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'A truly remarkable woman': Philomena a 'catalyst' for increase in adoption queries

Children’s Minister Frances Fitzgerald has said she would welcome a meeting with the campaigner Philomena Lee.

Image: Chase Rollins via PA

CHILDREN’S MINISTER FRANCES Fitzgerald has said she would welcome a meeting with campaigner Philomena Lee and has described her as a “truly remarkable woman”.

Lee, who the Oscar-nominated film, Philomena, is based on, has established The Philomena Project in association with the Adoption Rights Alliance, calling on the government to enact legislation to allow the release of these documents.

The Minister told the Dáil this morning that she has been advised there have been a “significant increase” in the number of people who are calling authorities trying to trace their birth parents as a result of Lee’s campaigning and described the 80-year-old as a “catalyst” for this.

In 1952, when Philomena Lee became pregnant as a teenager in Ireland, she was sent to a ‘Mother and Baby Home’ to be taken care of. When her son was three years old, he was taken away, sold for adoption and sent to America.

“She is a truly remarkable woman who has struggled with great grace and courage on behalf of all too many single, young mothers,” Fitzgerald told TDs saying those young mothers received a “cold and brutal response when what they needed is support and understanding”.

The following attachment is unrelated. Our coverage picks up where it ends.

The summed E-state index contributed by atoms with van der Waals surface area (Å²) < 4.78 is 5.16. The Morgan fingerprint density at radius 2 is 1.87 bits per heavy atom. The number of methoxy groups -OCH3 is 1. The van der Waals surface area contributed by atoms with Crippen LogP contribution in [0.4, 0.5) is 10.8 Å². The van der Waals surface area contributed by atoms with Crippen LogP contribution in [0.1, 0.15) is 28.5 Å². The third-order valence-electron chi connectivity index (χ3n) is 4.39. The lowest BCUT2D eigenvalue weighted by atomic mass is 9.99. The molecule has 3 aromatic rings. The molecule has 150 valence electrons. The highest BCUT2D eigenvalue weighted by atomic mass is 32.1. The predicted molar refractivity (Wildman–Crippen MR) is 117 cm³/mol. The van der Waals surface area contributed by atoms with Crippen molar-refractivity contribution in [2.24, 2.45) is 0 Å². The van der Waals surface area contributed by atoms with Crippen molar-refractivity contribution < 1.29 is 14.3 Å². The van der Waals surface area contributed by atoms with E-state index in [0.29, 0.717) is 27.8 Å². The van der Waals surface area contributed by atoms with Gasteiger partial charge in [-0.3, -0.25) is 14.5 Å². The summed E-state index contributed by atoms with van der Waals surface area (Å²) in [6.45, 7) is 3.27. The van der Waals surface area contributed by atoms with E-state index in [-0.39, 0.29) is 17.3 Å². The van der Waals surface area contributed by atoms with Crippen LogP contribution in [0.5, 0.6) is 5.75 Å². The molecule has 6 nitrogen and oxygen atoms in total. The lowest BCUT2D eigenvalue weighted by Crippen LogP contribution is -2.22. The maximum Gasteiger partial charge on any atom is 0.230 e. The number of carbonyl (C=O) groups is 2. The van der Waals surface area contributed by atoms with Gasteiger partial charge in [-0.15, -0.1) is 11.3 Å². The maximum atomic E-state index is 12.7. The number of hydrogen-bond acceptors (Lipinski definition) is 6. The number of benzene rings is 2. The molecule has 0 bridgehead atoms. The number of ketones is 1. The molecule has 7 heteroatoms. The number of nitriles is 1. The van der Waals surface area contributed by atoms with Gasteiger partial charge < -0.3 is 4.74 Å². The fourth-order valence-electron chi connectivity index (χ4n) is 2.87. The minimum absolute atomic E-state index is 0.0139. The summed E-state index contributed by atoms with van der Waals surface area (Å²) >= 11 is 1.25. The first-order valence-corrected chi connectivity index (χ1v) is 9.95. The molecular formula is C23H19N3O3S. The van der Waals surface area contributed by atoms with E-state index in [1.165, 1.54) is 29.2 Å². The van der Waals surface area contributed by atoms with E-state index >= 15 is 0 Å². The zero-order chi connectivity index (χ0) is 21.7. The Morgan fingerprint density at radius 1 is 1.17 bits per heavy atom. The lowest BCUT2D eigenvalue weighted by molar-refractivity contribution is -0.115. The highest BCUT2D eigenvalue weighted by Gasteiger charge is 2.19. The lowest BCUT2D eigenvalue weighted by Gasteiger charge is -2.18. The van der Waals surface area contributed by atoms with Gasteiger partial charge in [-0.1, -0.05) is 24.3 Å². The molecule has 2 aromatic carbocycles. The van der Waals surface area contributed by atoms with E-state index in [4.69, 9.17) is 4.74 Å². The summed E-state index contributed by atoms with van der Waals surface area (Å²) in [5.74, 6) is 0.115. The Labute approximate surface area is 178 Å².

Fitzgerald urged birth mothers to enrol on the the National Adoption Contact Preference Register, which was established in 2005 to assist adopted people and their natural families to make contact with other.

She explained that the register is underused but said it is a “very important port of call” for people it applies to.

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There are more than 60,000 “adoption” files held by the HSE, private adoption agencies and church representatives spanning several decades. In many cases, the adoptions were not official and were carried out without the full knowledge of the biological mothers involved.

Sinn Fein’s Caoimhghín Ó Caoláin asked when the Adoption and Tracing Bill can expect to be published with the Minister responding hat there are complex constitutional issues that need to be teased out before she could be definitive on a date.

Read: Give adopted people their records, says the real Philomena

Adoption Explainer: What’s the first step to take if you want to trace your parents

Read: Calls for independent investigation into Ireland’s illegal adoptions

About the author:

Hugh O'Connell

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